The interdisciplinary work did by specialists from the Universities of Seville, Cordoba, Huelva, and Murcia on the Las Ventanas surrender (Granada) have made it conceivable to recognize another site with giving in craftsmanship in Andalusia.

The south of the Iberian landmass is home to one of the greatest and critical arrangements of surrender workmanship destinations in Western Europe. Be that as it may, most of the give in craftsmanship has been credited to generally ongoing periods, for example, the Upper Paleolithic (under 22,000 years back and hence concurring with the advancement of the Solutrean and Magdalenian societies), while the likelihood of the presence of hints of more established societies has been the reason for much discourse. This viewpoint has been connected both to the late sequences ascribed, up to this point, to the Middle-Upper Paleolithic progress in the extraordinary South-West of Europe just as the non-presence of a portion of the antiquated periods of Paleolithic craftsmanship reported in the north of Iberia.

The exploration completed features the cozy connection between the buckle craftsmanship in the south of Iberia amid different stages with that found in locales in the north of Iberia. In this sense, the specialized, expressive and sequential qualities reported in the Las Ventanas give in (Píñar, Granada) point to the presence of specific similitudes with the presence of profound outside etchings of Cantabrian Paleolithic workmanship. The information appears to concur with the age credited to this kind of realistic portrayal and shows the unexpected arrival of the Upper Paleolithic toward the south of Iberia.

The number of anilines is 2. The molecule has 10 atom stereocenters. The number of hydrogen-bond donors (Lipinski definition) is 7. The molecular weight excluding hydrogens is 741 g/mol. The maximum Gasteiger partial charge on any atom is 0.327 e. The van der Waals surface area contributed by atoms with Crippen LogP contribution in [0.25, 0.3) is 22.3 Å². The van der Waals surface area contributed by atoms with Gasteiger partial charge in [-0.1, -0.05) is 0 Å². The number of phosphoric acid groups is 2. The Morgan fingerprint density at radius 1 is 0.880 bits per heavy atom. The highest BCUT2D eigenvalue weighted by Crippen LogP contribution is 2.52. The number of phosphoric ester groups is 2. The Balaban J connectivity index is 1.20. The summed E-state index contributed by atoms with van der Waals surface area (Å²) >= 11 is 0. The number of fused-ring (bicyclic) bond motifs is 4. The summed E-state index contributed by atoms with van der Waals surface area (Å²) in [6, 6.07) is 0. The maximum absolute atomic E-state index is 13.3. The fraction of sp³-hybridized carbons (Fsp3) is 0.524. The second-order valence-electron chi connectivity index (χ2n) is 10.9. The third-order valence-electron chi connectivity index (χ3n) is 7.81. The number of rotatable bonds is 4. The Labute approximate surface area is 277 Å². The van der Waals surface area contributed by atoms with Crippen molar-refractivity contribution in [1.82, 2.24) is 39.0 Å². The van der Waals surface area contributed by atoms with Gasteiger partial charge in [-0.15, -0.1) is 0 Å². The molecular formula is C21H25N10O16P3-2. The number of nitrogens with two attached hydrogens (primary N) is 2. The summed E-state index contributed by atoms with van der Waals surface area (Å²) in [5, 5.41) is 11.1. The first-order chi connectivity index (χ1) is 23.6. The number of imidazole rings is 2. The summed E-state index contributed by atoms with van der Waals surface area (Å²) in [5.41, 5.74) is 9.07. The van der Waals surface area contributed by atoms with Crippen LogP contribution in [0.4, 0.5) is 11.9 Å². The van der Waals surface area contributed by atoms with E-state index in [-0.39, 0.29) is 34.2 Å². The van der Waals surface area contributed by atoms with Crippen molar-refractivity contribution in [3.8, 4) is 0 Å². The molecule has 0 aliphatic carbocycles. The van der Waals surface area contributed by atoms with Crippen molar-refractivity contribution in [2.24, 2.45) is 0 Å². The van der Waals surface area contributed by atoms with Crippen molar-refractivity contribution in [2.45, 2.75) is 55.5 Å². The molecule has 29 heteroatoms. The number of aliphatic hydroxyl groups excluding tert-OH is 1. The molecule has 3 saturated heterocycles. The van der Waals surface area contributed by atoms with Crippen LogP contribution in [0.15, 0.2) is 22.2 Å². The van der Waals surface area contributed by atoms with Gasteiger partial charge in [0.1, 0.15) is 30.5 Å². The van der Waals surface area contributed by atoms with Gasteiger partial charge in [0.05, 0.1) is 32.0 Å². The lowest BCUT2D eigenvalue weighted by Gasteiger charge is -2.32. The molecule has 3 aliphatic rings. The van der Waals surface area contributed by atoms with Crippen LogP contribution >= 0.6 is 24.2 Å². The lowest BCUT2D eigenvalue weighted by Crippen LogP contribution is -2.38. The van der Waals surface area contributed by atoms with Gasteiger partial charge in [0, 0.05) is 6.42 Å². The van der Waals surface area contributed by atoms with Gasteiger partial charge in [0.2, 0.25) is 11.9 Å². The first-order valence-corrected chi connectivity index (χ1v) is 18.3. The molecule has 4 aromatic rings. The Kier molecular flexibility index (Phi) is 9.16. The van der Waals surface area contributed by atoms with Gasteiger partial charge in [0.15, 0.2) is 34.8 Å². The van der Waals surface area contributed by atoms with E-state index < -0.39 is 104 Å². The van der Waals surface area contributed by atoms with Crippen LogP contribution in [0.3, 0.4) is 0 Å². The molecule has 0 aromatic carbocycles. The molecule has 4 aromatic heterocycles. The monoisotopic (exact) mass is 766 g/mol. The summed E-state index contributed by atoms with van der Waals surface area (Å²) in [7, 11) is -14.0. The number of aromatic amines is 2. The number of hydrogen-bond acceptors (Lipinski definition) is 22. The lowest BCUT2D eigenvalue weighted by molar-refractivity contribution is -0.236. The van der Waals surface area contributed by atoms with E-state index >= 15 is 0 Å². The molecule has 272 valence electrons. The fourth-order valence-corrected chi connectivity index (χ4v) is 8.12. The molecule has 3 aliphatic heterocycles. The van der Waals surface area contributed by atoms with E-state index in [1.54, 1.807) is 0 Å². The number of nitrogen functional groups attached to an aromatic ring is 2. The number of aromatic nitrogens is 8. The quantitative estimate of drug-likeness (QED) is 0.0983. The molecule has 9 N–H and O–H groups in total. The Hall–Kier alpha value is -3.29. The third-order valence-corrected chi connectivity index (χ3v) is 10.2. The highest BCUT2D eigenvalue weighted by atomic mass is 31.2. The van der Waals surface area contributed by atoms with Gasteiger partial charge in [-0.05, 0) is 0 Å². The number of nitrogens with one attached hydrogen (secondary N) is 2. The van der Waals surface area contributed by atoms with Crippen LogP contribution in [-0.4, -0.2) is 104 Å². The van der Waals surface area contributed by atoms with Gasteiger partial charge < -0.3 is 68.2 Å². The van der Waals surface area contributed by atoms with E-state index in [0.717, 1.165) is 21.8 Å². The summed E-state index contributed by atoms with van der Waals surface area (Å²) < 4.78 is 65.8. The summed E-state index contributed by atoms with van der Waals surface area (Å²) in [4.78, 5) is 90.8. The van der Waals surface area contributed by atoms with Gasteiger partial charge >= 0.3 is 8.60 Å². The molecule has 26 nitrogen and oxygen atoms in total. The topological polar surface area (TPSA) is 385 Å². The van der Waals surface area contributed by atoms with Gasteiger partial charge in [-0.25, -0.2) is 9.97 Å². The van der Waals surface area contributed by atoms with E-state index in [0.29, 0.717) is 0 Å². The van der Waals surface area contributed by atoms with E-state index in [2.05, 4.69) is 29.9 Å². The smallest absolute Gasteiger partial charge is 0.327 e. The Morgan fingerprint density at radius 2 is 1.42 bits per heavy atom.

“As indicated by our investigations, we would need to play down the alleged Neanderthal survival at the la Carigüela site in Granada (one of the fundamental late locales of the Southern Iberian Middle Paleolithic) and furthermore the conceivable communication between current people and Neanderthals in the extraordinary South-West of Europe, which, as of not long ago, depended on the closeness with an etching credited to this period in Gibraltar”, clarifies the University of Seville and leader of the exploration venture, Miguel Cortés Sánchez.

In this manner, the specialists demonstrate, the subsequent stage in the examination will be to look all the more profoundly into the annihilation of the Neanderthals and the landing of the main present-day people toward the south of the Iberian landmass.



Spanish researchers have identified a new archaeological site with cave art in Andalusia - image pinit_fg_en_rect_red_28 on


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